• Initial investment lead times are likely to be long, and the capital required high, but the returns on such investment could be substantial.
  • The industry has traditionally been slow to adopt new tech: this must changelxi.


  • Maximize data and digital model use and standardise the data across boundaries and silos where possible.
  • Review the existing product portfolio and assess where new business opportunities could arise. 
  • ‘There could be a number of viable 3D-construction-printing businesses in five to ten yearslxii.’


In 2018, Clayton Christensen suggested that ‘We’re still early in the story of consulting’s disruption… More likely than not, alarms won’t sound until it’s already too late in the gamelxiii.’ Is our response to COVID that alarm?

Consulting’s underlying precepts of change and disruption may be insufficient for interrogating a world now subject to multiple drivers leading to our reimaging, redesigning and rebuilding our societies. Change and disruption are undeniable but COVID represents something deeper, systemic and involved.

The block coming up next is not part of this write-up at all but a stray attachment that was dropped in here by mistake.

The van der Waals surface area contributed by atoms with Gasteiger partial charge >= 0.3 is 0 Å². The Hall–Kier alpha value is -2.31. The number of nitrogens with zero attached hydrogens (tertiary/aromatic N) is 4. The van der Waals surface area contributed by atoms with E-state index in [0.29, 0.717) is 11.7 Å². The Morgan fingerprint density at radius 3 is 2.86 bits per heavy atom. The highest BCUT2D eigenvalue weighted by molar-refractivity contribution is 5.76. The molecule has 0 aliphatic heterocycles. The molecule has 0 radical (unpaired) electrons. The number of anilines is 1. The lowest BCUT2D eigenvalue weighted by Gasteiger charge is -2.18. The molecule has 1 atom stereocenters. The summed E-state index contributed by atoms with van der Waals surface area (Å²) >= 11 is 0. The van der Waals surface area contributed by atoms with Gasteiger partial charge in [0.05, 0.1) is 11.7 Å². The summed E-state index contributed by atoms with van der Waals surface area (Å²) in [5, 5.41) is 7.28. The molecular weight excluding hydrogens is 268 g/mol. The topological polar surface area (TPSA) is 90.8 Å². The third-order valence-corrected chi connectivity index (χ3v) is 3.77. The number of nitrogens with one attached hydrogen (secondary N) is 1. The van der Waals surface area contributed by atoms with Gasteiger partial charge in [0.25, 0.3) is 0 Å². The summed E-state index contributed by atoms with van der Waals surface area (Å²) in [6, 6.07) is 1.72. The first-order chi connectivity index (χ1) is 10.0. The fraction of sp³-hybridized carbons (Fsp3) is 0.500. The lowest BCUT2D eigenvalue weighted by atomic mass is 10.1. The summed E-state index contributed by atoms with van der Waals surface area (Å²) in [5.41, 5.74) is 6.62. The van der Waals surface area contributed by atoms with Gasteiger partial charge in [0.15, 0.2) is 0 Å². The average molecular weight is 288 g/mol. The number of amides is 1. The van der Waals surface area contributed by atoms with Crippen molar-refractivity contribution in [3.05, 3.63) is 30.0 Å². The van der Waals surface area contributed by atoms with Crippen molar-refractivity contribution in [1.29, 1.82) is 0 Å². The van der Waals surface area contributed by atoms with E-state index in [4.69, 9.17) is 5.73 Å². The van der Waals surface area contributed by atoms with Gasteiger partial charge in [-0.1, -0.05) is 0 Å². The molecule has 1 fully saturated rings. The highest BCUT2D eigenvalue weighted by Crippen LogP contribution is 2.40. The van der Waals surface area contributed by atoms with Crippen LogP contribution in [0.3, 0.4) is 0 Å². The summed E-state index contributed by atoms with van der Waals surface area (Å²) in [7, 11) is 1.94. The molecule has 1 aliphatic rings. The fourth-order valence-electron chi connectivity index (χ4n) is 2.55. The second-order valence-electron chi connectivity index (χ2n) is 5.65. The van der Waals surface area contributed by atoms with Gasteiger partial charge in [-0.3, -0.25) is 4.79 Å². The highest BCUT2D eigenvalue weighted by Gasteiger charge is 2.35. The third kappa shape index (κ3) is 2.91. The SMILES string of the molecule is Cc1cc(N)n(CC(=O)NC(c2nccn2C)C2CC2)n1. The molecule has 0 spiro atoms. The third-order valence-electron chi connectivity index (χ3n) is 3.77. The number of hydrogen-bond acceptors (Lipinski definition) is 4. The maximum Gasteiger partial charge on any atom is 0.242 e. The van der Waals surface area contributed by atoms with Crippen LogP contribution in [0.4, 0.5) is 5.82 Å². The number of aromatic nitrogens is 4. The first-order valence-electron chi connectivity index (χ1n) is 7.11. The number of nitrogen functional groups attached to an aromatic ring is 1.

Not all of these drivers of change relate to COVID but could be heightened by it. The rise of corporate pressures for change, from the IoT and other emerging trends, and arguably driven by many rushed digital transformations, could limit the value of traditional consulting roles such as collecting and using informationlxiv. Despite this shift in role, consultants are still in demand as companies across nearly all sectors grapple with the immediate economic consequences and begin to acknowledge the need to envisage tomorrow.  

The COVID crisis also necessitates consultants to conduct their work in a different manner. For example, ‘enVista, the technology and consulting business, is ramping up the use of tools it had used sparingly prior to COVID-19 as it builds a remote consulting businesslxv.’ Technology is also becoming a key part of what consultants do, not just how they do it. McKinsey has made tech-related advising more integral to its proposition, as have the Big Four and others such as Accenturelxvi, in efforts to build greater consumer-centrism. This implies not just the use of ‘…data, artificial intelligence and other technologies to predict outcomes, reduce costs, improve transparency and ultimately add value.’ 

Of equal importance is the need of developing closer ties to clients, in terms of ‘…understanding their business more deeply and delivering solutions to problems that clients may not even know they have yetlxvii.’


  • Development of more remote consulting models.
  • Further erosion between consulting and tech providers.
  • More in-depth forms of collaboration and partnership.